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The US Supreme Court ruled 8-0 yesterday that Pom Wonderful can sue Coca-Cola for what it views as misleading label claims, a ruling that is seen as having important implications for marketers, which no longer can rely on compliance with Food and Drug Administration (FDA) rules as protection against such charges.

Pom Wonderful had gone to court to say that Coca-Cola misled consumers when it labeled a Minute Maid "pomegranate blueberry" product that only contained 0.3% pomegranate juice and 0.2% blueberry juice. Coke had said that it could not be sued because it met FDA regulations.

The Supreme Court ruling does not validate the Pom claim, but rather just enables Pom to pursue its claim in the courts.

"We respect the Court's decision and remain committed to clear labeling that fully complies with FDA regulations," Coca-Cola said in a statement. "The Court has decided that even though the name and label for our product was authorized by FDA regulations, Pom is entitled to present its legal claims to a jury. We intend to defend against Pom's claims that our labeling is misleading, and the evidence at trial will show that our product was not the cause of Pom's poor sales."

Pom, of course, has skin in the game because it makes a pomegranate juice product that makes its own health claims.

The Wall Street Journal reports that "the high court case is one of two closely watched marketing cases involving Pom Wonderful. The juice maker, owned by Los Angeles billionaires and philanthropists Lynda and Stewart Resnick, is on the defensive in the second case, which is under consideration by a federal appeals court in Washington. There, Pom is fighting Federal Trade Commission findings that it made misleading ad claims about the disease-fighting benefits of its products."
KC's View:
I'm no lawyer, so I'm probably unqualified to offer an opinion on this. But I think it is legitimate to suggest that something that is 0.3% pomegranate juice and 0.2% blueberry juice really isn't pomegranate/blueberry juice at all … or at least there is a little bit of bait and switch taking place. At the very least, this strikes me as something that ought to be litigated in the courts … and certainly in the court of public opinion. It is sort of the same thing that happens when you look at the ingredient list on some boxes of frozen blueberry pancakes and find out there really aren't any blueberries in them at all.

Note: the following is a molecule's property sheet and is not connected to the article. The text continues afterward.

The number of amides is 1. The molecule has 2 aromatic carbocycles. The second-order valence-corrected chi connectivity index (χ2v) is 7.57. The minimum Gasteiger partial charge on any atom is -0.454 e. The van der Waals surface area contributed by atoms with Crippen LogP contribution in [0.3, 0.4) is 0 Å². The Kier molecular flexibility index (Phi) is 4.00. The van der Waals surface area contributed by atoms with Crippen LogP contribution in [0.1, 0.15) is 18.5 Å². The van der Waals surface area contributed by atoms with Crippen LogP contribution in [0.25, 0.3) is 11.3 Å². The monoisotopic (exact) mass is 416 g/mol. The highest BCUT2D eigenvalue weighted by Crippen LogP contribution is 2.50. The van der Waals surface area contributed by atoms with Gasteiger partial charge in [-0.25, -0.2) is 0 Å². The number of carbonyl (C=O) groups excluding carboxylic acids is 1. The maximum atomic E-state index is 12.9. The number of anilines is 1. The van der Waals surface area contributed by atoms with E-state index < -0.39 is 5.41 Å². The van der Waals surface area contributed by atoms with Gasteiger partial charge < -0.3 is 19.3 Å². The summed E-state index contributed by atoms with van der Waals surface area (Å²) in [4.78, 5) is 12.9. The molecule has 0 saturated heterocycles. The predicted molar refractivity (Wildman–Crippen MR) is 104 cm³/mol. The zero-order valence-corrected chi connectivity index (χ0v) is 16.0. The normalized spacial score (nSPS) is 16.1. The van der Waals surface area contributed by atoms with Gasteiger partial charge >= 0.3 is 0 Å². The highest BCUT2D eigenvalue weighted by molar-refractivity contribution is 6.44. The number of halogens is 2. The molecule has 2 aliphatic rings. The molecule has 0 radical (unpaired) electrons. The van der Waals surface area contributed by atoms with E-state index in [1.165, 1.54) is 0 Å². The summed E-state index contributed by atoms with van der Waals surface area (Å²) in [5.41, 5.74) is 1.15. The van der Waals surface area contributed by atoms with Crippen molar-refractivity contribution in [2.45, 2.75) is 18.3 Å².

It is interesting. Several stories about this case note that in oral arguments, Justice Anthony Kennedy said that "I think it’s relevant for us to ask whether people are cheated in buying this product," which prompted Coke's lawyer, Kathleen Sullivan, to respond, “We don’t think that consumers are quite as unintelligent as Pom must think they are … They know when something is a flavored blend of five juices and the nonpredominant juices are just a flavor."

Justice Kennedy replied: "Don’t make me feel bad, because I thought that this was pomegranate juice."

Sullivan's comments strike me as typical lawyer-speak, and Coke probably wants to be careful about heading in this direction. Because I think can be argued that while its lawyer says that they believe that consumers are intelligent enough to know the difference, marketers often depend on precisely the opposite. And consumers - when presented with the facts in the harsh light of day - know the difference.

Finally, the irony is that when it comes to being accused of deceiving customers, Pom could be hoisted on its own petard.

Fascinating cases. In the end, they are all about transparency and accuracy … and an environment that increasingly will be harsh to people and companies that obfuscate.